Screenshot preparing different futures services delivery

Delivering services post COVID-19

Published: 05/06/20 | Categories: Author: Jess Blair

The third in our series of COVID-19 events focussed on what the pandemic has meant for delivering services, and the implications for how we deliver services in the future. Jess Blair reports back.

Last Thursday saw the third session in WCVA’s ‘Preparing for Different Futures’ event series, which aims to facilitate a conversation with the voluntary sector about the issues it’s facing due to the coronavirus pandemic. Previously the series has hosted events on the financial impact of the COVID crisis, and the implications for volunteering (See below for the write up of these events).

This session focussed on the effects of the pandemic on delivering services and was chaired by Helen White, Chief Executive of Taff Housing and a WCVA Trustee.

Over 80 participants took part in the call. While people taking part worked in everything from health to housing, the challenges and opportunities facing the participants were broadly consistent; a reduction in face to face services, the subsequent rise of digital services and the need for collaboration to enable services to be delivered.

From face to face to digital

The event highlighted case studies from organisations who traditionally deliver services face to face and explored how this had changed. For many participants this was a positive development.

One contributor said ‘Before lockdown I was running monthly support groups in a range of locations. Since lockdown I’ve run one virtual meeting every week so in some ways people attending are getting more support’.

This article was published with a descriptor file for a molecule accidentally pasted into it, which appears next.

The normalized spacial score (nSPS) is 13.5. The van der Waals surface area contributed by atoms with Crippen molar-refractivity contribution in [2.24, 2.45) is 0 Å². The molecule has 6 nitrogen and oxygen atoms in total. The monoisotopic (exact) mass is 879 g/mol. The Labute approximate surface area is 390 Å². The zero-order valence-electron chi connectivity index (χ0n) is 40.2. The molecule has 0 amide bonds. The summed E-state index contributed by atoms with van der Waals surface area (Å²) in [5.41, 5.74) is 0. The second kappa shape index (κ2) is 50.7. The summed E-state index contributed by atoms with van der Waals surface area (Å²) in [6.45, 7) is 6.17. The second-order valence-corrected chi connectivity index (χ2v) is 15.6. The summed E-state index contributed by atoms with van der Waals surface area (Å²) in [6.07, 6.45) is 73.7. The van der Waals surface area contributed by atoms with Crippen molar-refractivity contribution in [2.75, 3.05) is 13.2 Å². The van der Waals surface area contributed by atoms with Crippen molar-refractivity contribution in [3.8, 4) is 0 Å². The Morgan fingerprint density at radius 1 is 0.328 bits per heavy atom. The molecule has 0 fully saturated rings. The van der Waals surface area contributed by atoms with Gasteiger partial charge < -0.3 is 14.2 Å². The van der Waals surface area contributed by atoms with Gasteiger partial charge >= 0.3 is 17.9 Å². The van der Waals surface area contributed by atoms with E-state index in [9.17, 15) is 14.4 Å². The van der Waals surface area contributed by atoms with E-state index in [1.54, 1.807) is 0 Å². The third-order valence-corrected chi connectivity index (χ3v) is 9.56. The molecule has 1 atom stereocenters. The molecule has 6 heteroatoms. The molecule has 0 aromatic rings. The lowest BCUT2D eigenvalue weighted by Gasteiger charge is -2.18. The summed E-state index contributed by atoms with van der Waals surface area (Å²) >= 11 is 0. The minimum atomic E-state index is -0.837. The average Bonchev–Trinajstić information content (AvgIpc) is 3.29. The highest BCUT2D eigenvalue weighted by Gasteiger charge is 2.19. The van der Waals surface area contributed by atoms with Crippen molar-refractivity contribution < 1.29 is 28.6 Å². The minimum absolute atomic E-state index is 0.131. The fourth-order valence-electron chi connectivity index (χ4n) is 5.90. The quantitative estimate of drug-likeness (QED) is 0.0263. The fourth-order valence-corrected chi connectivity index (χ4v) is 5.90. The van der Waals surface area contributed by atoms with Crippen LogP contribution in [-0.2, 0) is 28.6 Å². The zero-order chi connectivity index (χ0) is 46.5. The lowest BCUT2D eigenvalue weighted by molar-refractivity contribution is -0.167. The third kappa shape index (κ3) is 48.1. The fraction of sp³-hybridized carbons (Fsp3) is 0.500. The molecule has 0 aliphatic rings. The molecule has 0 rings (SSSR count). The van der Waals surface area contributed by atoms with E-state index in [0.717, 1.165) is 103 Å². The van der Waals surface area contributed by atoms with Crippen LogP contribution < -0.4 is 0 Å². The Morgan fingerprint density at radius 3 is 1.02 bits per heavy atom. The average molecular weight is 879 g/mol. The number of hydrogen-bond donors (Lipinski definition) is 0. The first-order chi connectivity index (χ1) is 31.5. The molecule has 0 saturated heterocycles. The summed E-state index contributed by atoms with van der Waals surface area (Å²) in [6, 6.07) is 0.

Organisations such as Scouts Cymru, BEAT and the Stroke Association also raised the benefits of moving services online. Scouts Cymru said they ‘have moved to delivering our usual weekly sessions for our Young People via various platforms’, with the Stroke Association highlighting that individuals they thought wouldn’t want to engage online have enjoyed it and they’ve been able to move beyond geographical boundaries.

Public servants have also seen a change in the way they work. One Voice Wales, who represent town and community councils in Wales, highlighted that prior to the pandemic town and community councils were restricted from working remotely. This has changed on a temporary basis and they plan to lobby for this to be extended.

Engaging the digitally excluded

The shift to digital working has not been as positive for many across Wales. A lack of technology and training and support hold many back from being able to access services digitally. There are also organisations who are unable to deliver their services online.

Many of the participants in the event were concerned about those that are digitally excluded. One said ‘It is very difficult for people who don’t have internet or understand technology.’

Many are using newsletters to supplement their regular services with one participant saying, ‘At Kidney Wales we have collaborated with two other kidney charities, and the Renal Clinical Network to produce a hard copy newsletter for 1200 dialysis patients across Wales. We haven’t ever done this before COVID.’